Transparency; does the public appreciate/recognize an honest organization?

This article mentions how the USA was dropped two points soon after Trump's swearing in. Which leaves the USA (in their estimation) as being the 18th most transparent nation - just ahead of Estonia & France. You can find a link to the study in the middle of this article. I've been hoping for greater transparency in govt for 30 years now (I'm 51), which I would hope to lead to a shrinking national debt. Perhaps the backlash from Trump's administration will spark those types of changes...

Official response from submitted

The British magazine The Economist reached a parallel conclusion this last week: namely that the US was no longer a "full democracy" and had dropped to a "flawed democracy" (their terms). The bottom line in these studies is that US capitalism is in a state of decline that confuses its people (who were in no way prepared for this), worries them, invites demogoues to feast at the scapegoating possibilities, produced Brexit, trump and other right-wing flailings. Sadly, everything but the system itself - the organization of production into adversarial employers (always a small minority) and employees (always the majority) - can be brought up to express people's anxieties about a system in decline. Progress and solution depends, however, on being able to identify, discuss and reach some consensus about system change as necessary to engage as well.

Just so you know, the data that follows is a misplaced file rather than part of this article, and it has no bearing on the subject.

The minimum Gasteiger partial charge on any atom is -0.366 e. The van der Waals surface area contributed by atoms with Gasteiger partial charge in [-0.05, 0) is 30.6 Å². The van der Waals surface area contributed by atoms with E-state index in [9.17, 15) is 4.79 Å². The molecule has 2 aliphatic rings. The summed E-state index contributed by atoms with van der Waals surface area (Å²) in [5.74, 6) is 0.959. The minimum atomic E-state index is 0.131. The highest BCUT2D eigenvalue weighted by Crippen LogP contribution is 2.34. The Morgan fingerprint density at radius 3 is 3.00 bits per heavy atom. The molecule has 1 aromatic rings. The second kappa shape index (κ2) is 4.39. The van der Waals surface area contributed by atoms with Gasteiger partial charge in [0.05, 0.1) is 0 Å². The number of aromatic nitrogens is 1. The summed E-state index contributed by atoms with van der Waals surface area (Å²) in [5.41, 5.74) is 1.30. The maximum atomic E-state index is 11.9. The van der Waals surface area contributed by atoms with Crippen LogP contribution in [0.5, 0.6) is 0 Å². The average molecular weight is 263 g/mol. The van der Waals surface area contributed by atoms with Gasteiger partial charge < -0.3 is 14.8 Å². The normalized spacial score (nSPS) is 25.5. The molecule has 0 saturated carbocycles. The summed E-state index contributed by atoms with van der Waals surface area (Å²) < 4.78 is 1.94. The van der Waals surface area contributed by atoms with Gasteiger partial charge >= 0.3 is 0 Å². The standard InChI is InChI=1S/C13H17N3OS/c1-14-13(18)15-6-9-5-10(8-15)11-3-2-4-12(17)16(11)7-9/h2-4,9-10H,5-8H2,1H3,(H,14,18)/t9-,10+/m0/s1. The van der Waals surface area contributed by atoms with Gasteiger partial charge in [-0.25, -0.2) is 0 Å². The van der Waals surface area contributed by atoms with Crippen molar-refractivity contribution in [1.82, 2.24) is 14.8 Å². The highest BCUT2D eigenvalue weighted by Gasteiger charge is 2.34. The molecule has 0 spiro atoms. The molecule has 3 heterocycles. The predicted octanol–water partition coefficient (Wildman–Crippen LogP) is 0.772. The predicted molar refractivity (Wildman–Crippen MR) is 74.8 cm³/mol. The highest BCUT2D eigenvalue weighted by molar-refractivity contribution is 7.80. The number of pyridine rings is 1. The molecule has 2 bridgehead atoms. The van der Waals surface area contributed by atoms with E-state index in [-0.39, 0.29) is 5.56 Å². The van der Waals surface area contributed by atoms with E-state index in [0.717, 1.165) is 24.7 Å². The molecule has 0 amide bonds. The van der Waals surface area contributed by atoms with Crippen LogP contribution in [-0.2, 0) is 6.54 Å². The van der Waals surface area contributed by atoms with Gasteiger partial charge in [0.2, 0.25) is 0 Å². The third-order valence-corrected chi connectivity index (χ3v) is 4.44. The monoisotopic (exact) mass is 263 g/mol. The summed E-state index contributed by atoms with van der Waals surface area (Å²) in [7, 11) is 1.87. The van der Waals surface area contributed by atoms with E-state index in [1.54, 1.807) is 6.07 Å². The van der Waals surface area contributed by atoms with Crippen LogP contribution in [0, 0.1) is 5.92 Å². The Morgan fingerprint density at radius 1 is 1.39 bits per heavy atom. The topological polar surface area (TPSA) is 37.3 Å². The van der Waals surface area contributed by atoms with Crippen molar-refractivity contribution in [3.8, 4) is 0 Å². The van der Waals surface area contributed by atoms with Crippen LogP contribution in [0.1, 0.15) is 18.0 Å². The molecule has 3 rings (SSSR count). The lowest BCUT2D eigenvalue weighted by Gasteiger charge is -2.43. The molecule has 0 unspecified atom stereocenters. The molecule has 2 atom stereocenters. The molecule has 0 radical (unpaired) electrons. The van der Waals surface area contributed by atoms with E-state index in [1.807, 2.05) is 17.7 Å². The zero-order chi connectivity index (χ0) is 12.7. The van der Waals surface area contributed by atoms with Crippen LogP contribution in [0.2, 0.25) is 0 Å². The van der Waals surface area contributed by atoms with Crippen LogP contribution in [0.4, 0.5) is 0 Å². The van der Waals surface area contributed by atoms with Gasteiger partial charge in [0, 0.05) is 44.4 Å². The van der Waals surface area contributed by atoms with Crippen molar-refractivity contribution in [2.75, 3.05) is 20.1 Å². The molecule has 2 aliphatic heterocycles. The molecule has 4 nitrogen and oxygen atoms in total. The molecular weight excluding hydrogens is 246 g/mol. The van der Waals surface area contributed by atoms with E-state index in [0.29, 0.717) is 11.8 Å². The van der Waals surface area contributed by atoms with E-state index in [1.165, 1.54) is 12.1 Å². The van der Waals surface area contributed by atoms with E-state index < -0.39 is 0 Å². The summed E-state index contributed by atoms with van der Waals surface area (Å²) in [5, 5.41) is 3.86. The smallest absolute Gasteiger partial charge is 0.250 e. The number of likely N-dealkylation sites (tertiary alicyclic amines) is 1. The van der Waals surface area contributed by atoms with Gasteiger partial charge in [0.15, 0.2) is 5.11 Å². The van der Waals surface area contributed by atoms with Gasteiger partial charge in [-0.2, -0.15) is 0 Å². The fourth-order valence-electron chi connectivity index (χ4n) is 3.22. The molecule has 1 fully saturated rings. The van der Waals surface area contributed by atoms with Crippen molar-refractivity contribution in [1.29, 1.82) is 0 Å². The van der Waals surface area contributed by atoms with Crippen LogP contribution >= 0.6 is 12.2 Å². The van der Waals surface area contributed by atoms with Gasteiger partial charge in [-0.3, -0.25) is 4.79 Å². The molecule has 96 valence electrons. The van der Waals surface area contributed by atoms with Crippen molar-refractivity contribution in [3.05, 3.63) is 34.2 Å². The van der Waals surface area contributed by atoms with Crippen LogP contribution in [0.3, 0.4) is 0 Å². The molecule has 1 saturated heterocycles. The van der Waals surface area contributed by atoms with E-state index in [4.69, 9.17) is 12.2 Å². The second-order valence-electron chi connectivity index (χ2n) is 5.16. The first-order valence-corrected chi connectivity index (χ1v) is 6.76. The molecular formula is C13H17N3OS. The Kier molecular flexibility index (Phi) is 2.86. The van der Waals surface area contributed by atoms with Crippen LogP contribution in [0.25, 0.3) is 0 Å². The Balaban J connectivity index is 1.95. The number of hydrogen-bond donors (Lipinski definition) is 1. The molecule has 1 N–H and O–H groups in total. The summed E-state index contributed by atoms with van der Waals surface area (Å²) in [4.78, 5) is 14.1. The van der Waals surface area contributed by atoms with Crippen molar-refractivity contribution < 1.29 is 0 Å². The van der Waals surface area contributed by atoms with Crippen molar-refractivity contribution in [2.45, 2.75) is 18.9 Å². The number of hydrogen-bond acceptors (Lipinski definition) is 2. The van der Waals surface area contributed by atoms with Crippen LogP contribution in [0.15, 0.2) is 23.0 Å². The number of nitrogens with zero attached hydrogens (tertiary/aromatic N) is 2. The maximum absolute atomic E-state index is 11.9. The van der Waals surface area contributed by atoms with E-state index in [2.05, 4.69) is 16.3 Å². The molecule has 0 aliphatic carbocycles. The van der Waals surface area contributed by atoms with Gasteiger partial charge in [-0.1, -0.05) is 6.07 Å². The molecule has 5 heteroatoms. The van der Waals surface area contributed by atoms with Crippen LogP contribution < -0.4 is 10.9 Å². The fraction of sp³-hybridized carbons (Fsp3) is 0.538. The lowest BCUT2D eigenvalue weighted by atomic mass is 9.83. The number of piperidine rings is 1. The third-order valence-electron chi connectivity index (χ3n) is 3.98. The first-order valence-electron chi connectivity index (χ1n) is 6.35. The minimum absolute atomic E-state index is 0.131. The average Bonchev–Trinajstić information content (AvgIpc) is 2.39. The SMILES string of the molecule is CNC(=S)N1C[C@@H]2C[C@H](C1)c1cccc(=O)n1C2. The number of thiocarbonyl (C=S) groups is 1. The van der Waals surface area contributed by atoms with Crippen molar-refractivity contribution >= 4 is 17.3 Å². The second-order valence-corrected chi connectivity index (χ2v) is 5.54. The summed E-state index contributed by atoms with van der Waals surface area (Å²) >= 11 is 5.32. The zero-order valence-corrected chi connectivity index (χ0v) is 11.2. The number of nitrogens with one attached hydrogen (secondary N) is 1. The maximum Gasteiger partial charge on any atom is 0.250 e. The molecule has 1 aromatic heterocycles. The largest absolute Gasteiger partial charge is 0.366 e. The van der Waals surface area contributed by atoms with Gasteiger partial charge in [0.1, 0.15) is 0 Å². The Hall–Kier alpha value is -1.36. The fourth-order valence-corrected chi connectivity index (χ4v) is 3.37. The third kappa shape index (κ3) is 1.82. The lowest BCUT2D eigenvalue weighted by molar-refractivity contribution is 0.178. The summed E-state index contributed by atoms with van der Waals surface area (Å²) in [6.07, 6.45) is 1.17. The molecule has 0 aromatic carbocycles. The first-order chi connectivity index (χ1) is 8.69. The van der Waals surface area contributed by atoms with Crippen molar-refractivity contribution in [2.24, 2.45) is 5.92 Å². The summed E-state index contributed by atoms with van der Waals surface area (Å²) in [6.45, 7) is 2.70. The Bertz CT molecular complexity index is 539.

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  • Richard Wolff
    responded with submitted 2017-01-26 17:11:29 -0500
  • Christopher C Bergan
    posted about this on Facebook 2017-01-26 15:42:23 -0500
    Ask Prof. Wolff: Transparency; does the public appreciate/recognize an honest organization?
  • Christopher C Bergan
    published this page in Ask Prof. Wolff 2017-01-26 15:41:29 -0500